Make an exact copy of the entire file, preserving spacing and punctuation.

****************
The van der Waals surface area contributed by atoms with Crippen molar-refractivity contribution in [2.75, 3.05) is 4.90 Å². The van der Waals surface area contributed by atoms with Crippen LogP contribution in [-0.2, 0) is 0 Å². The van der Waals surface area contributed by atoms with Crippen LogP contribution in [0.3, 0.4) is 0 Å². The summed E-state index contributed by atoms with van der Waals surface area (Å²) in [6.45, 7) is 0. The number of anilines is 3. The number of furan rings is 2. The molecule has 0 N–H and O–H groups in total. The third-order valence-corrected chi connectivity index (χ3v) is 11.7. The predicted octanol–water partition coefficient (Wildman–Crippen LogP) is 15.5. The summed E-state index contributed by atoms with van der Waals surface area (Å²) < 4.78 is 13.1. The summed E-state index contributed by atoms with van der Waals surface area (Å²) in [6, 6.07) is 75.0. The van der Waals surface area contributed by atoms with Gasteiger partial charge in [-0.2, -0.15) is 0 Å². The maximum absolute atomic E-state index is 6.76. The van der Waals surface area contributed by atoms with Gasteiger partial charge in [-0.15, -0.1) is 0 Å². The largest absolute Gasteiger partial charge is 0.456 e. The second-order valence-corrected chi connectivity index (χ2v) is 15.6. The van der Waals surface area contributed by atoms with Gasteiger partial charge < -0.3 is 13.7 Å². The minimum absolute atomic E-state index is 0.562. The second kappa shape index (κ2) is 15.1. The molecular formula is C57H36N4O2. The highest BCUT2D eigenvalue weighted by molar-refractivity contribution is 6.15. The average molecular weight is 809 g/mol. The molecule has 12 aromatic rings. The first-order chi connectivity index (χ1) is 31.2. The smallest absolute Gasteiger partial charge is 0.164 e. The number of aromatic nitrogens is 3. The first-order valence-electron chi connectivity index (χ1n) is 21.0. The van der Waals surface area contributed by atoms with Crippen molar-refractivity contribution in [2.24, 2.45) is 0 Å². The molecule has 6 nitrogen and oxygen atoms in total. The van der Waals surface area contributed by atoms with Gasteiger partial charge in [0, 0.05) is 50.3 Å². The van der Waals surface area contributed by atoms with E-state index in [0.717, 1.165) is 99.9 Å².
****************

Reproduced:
The van der Waals surface area contributed by atoms with Crippen molar-refractivity contribution in [2.75, 3.05) is 4.90 Å². The van der Waals surface area contributed by atoms with Crippen LogP contribution in [-0.2, 0) is 0 Å². The van der Waals surface area contributed by atoms with Crippen LogP contribution in [0.3, 0.4) is 0 Å². The summed E-state index contributed by atoms with van der Waals surface area (Å²) in [6.45, 7) is 0. The number of anilines is 3. The number of furan rings is 2. The molecule has 0 N–H and O–H groups in total. The third-order valence-corrected chi connectivity index (χ3v) is 11.7. The predicted octanol–water partition coefficient (Wildman–Crippen LogP) is 15.5. The summed E-state index contributed by atoms with van der Waals surface area (Å²) < 4.78 is 13.1. The summed E-state index contributed by atoms with van der Waals surface area (Å²) in [6, 6.07) is 75.0. The van der Waals surface area contributed by atoms with Gasteiger partial charge in [-0.2, -0.15) is 0 Å². The maximum absolute atomic E-state index is 6.76. The van der Waals surface area contributed by atoms with Gasteiger partial charge in [-0.15, -0.1) is 0 Å². The largest absolute Gasteiger partial charge is 0.456 e. The second-order valence-corrected chi connectivity index (χ2v) is 15.6. The van der Waals surface area contributed by atoms with Gasteiger partial charge < -0.3 is 13.7 Å². The minimum absolute atomic E-state index is 0.562. The second kappa shape index (κ2) is 15.1. The molecular formula is C57H36N4O2. The highest BCUT2D eigenvalue weighted by molar-refractivity contribution is 6.15. The average molecular weight is 809 g/mol. The molecule has 12 aromatic rings. The first-order chi connectivity index (χ1) is 31.2. The smallest absolute Gasteiger partial charge is 0.164 e. The number of aromatic nitrogens is 3. The first-order valence-electron chi connectivity index (χ1n) is 21.0. The van der Waals surface area contributed by atoms with Crippen molar-refractivity contribution in [2.24, 2.45) is 0 Å². The molecule has 6 nitrogen and oxygen atoms in total. The van der Waals surface area contributed by atoms with Gasteiger partial charge in [0, 0.05) is 50.3 Å². The van der Waals surface area contributed by atoms with E-state index in [0.717, 1.165) is 99.9 Å².